Honest and Dishonest Definitions.
British/Irish ESL teachers will recognise this games as the old radio and TV game called 'Call My Bluff'.
It gives good speaking and listening practice as well as enabling students to practice the language of defining: 'it's something you use to...', 'this object is used to...', etc, etc.
The class is split into two teams. Each is given an advanced mono-lingual dictionary with which to find, for instance, five difficult words they believe the other team won't know. If you are worried the teams might pick words which are either too easy or too obscure, teachers can help with this process.
Once the words are chosen, each word must have as many definitions written for it as there are team members. Only one of these definitions will be the correct one - the others will be the red herrings.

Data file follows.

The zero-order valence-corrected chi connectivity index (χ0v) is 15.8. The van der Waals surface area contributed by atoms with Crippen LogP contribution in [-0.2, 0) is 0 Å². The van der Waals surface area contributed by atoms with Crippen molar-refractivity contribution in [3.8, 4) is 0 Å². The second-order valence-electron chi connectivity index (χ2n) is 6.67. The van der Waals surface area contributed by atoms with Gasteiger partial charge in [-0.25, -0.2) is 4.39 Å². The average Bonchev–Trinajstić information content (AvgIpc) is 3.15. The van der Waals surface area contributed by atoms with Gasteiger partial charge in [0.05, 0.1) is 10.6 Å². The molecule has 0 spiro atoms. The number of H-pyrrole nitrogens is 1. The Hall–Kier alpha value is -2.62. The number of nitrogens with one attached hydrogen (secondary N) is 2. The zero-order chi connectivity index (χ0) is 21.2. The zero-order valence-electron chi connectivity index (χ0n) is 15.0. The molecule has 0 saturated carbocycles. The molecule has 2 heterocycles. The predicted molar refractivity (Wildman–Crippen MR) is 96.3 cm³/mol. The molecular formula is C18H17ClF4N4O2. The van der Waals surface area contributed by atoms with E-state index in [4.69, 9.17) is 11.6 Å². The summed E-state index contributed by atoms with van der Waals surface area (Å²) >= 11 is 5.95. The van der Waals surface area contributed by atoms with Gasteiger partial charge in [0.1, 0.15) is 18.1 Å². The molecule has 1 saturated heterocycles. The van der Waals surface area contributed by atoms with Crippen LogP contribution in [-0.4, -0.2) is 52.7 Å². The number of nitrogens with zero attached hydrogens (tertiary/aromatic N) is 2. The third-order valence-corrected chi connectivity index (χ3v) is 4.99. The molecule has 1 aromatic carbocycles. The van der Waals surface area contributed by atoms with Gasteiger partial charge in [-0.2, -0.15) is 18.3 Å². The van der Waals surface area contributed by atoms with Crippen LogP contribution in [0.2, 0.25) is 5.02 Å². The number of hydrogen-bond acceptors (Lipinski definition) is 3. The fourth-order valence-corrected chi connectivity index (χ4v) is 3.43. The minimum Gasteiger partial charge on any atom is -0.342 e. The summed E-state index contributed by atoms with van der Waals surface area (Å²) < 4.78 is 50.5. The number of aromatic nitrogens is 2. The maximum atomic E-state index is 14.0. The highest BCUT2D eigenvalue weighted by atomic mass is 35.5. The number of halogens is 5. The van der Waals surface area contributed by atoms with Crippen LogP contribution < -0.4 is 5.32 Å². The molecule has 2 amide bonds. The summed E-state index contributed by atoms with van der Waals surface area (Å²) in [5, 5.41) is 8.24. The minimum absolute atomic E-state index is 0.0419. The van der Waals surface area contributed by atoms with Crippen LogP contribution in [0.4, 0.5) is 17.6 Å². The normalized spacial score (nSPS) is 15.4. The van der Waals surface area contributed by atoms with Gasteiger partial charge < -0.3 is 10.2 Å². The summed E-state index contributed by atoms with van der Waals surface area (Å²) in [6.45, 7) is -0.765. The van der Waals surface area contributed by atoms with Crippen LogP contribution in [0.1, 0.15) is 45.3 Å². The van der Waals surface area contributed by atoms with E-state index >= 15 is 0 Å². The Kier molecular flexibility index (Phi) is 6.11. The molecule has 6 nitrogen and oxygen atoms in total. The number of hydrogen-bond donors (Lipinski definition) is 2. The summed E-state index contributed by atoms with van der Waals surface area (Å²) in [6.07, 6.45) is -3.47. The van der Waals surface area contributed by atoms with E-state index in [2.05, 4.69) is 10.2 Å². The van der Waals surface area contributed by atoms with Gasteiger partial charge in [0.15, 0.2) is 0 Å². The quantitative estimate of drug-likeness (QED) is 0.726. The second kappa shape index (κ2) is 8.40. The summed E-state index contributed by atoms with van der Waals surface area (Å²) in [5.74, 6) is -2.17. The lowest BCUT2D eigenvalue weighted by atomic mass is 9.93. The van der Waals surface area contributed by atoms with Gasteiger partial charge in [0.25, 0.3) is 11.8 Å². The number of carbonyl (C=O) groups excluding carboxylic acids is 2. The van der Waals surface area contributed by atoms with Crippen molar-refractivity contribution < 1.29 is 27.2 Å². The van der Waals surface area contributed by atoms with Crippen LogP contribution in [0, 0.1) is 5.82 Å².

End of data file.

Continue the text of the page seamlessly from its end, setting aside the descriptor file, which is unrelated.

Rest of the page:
So, let's say one team chooses 'tome' as their word. There are 4 students in each group and so four definitions must be written. When it is that team's turn to read out definitions, the students take it in turns to read out all the definitions for 'tome', that is - the one true definition and the three false ones.
Teachers should try and encourage students to ham it up a bit to try and fool the other team into believing one of the false definitions: this is where points are won and lost. You can allow the listening team to answer a couple of follow-up questions to try and catch out the team who are reading out the definitions.
Points can be awarded as follows:
- finding correct definition 1 point
- finding correct definition without questions 2 points
- tricking other team 1 point
Here are the eight words I used with my Level 6 class last time I played this game to give you an idea. The difficulty of words chosen will obviously depend on cultural setting, too.
- Spirit Level
- Night shift
- M.A.D (Mutually Assured Destruction)